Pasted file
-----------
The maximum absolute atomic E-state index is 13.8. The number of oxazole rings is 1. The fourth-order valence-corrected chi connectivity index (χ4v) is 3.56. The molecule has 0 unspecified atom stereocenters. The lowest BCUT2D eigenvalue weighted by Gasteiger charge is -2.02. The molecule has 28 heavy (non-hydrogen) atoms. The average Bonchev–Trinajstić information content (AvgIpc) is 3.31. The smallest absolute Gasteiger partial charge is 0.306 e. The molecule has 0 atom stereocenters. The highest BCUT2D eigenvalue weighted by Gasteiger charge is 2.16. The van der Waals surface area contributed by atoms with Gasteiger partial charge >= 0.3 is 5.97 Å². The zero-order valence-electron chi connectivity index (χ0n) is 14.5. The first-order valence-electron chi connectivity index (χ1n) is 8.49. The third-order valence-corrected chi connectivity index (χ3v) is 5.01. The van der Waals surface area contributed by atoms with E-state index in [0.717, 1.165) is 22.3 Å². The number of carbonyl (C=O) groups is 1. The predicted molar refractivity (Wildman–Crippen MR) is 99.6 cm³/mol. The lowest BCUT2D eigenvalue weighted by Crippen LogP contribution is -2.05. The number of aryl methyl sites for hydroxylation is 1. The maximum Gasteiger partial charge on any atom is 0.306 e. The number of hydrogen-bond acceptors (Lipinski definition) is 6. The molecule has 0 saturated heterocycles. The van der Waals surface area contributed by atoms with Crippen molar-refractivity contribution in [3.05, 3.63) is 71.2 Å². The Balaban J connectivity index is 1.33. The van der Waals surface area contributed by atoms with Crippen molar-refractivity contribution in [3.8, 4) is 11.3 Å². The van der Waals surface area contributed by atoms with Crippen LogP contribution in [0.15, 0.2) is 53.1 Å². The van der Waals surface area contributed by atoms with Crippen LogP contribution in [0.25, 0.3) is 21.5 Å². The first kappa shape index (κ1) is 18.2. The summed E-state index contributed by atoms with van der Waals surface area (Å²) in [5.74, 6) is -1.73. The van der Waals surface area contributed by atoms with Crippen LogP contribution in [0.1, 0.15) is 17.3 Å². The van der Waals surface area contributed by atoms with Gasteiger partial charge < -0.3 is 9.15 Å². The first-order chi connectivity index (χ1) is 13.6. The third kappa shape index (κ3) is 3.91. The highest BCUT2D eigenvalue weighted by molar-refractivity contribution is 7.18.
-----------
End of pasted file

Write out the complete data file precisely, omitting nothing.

The maximum absolute atomic E-state index is 13.8. The number of oxazole rings is 1. The fourth-order valence-corrected chi connectivity index (χ4v) is 3.56. The molecule has 0 unspecified atom stereocenters. The lowest BCUT2D eigenvalue weighted by Gasteiger charge is -2.02. The molecule has 28 heavy (non-hydrogen) atoms. The average Bonchev–Trinajstić information content (AvgIpc) is 3.31. The smallest absolute Gasteiger partial charge is 0.306 e. The molecule has 0 atom stereocenters. The highest BCUT2D eigenvalue weighted by Gasteiger charge is 2.16. The van der Waals surface area contributed by atoms with Gasteiger partial charge >= 0.3 is 5.97 Å². The zero-order valence-electron chi connectivity index (χ0n) is 14.5. The first-order valence-electron chi connectivity index (χ1n) is 8.49. The third-order valence-corrected chi connectivity index (χ3v) is 5.01. The van der Waals surface area contributed by atoms with E-state index in [0.717, 1.165) is 22.3 Å². The number of carbonyl (C=O) groups is 1. The predicted molar refractivity (Wildman–Crippen MR) is 99.6 cm³/mol. The lowest BCUT2D eigenvalue weighted by Crippen LogP contribution is -2.05. The number of aryl methyl sites for hydroxylation is 1. The maximum Gasteiger partial charge on any atom is 0.306 e. The number of hydrogen-bond acceptors (Lipinski definition) is 6. The molecule has 0 saturated heterocycles. The van der Waals surface area contributed by atoms with Crippen molar-refractivity contribution in [3.05, 3.63) is 71.2 Å². The Balaban J connectivity index is 1.33. The van der Waals surface area contributed by atoms with Crippen molar-refractivity contribution in [3.8, 4) is 11.3 Å². The van der Waals surface area contributed by atoms with Crippen LogP contribution in [0.15, 0.2) is 53.1 Å². The van der Waals surface area contributed by atoms with Crippen LogP contribution in [0.25, 0.3) is 21.5 Å². The first kappa shape index (κ1) is 18.2. The summed E-state index contributed by atoms with van der Waals surface area (Å²) in [5.74, 6) is -1.73. The van der Waals surface area contributed by atoms with Crippen LogP contribution in [0.1, 0.15) is 17.3 Å². The van der Waals surface area contributed by atoms with Gasteiger partial charge < -0.3 is 9.15 Å². The first-order chi connectivity index (χ1) is 13.6. The third kappa shape index (κ3) is 3.91. The highest BCUT2D eigenvalue weighted by molar-refractivity contribution is 7.18.